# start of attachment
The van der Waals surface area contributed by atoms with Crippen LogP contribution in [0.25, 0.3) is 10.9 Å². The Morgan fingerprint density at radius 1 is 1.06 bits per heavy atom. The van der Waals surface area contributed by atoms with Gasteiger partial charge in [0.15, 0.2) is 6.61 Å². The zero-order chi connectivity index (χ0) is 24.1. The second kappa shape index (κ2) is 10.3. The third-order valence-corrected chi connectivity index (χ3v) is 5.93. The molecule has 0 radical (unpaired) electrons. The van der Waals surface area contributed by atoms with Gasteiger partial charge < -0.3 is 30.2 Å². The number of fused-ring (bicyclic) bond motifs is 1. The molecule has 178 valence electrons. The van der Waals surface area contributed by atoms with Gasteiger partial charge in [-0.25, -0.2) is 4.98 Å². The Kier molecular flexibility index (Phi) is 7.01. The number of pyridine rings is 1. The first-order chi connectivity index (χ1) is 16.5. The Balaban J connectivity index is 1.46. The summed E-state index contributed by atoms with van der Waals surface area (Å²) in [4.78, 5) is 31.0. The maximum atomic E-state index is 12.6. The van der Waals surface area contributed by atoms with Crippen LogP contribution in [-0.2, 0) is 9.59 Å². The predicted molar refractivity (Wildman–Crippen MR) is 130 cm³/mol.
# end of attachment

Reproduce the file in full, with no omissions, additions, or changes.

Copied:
The van der Waals surface area contributed by atoms with Crippen LogP contribution in [0.25, 0.3) is 10.9 Å². The Morgan fingerprint density at radius 1 is 1.06 bits per heavy atom. The van der Waals surface area contributed by atoms with Gasteiger partial charge in [0.15, 0.2) is 6.61 Å². The zero-order chi connectivity index (χ0) is 24.1. The second kappa shape index (κ2) is 10.3. The third-order valence-corrected chi connectivity index (χ3v) is 5.93. The molecule has 0 radical (unpaired) electrons. The van der Waals surface area contributed by atoms with Gasteiger partial charge < -0.3 is 30.2 Å². The number of fused-ring (bicyclic) bond motifs is 1. The molecule has 178 valence electrons. The van der Waals surface area contributed by atoms with Gasteiger partial charge in [-0.25, -0.2) is 4.98 Å². The Kier molecular flexibility index (Phi) is 7.01. The number of pyridine rings is 1. The first-order chi connectivity index (χ1) is 16.5. The Balaban J connectivity index is 1.46. The summed E-state index contributed by atoms with van der Waals surface area (Å²) in [4.78, 5) is 31.0. The maximum atomic E-state index is 12.6. The van der Waals surface area contributed by atoms with Crippen LogP contribution in [-0.2, 0) is 9.59 Å². The predicted molar refractivity (Wildman–Crippen MR) is 130 cm³/mol.